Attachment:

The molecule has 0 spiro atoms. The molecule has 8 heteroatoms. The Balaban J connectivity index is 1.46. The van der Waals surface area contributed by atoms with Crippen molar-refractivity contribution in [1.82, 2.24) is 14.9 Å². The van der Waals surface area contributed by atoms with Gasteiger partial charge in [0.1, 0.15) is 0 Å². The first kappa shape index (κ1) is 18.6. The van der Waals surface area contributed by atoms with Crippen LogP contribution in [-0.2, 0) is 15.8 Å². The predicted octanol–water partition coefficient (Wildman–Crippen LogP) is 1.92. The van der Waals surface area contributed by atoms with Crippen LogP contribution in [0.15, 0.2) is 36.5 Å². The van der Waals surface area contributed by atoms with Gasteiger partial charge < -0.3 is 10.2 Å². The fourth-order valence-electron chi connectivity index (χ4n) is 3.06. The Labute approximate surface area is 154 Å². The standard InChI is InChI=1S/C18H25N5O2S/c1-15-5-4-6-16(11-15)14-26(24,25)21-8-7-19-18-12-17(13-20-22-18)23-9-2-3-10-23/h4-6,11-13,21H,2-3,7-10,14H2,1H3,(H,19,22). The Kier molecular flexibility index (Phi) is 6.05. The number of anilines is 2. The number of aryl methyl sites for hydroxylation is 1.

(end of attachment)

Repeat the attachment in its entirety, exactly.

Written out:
The molecule has 0 spiro atoms. The molecule has 8 heteroatoms. The Balaban J connectivity index is 1.46. The van der Waals surface area contributed by atoms with Crippen molar-refractivity contribution in [1.82, 2.24) is 14.9 Å². The van der Waals surface area contributed by atoms with Gasteiger partial charge in [0.1, 0.15) is 0 Å². The first kappa shape index (κ1) is 18.6. The van der Waals surface area contributed by atoms with Crippen LogP contribution in [-0.2, 0) is 15.8 Å². The predicted octanol–water partition coefficient (Wildman–Crippen LogP) is 1.92. The van der Waals surface area contributed by atoms with Crippen LogP contribution in [0.15, 0.2) is 36.5 Å². The van der Waals surface area contributed by atoms with Gasteiger partial charge < -0.3 is 10.2 Å². The fourth-order valence-electron chi connectivity index (χ4n) is 3.06. The Labute approximate surface area is 154 Å². The standard InChI is InChI=1S/C18H25N5O2S/c1-15-5-4-6-16(11-15)14-26(24,25)21-8-7-19-18-12-17(13-20-22-18)23-9-2-3-10-23/h4-6,11-13,21H,2-3,7-10,14H2,1H3,(H,19,22). The Kier molecular flexibility index (Phi) is 6.05. The number of anilines is 2. The number of aryl methyl sites for hydroxylation is 1.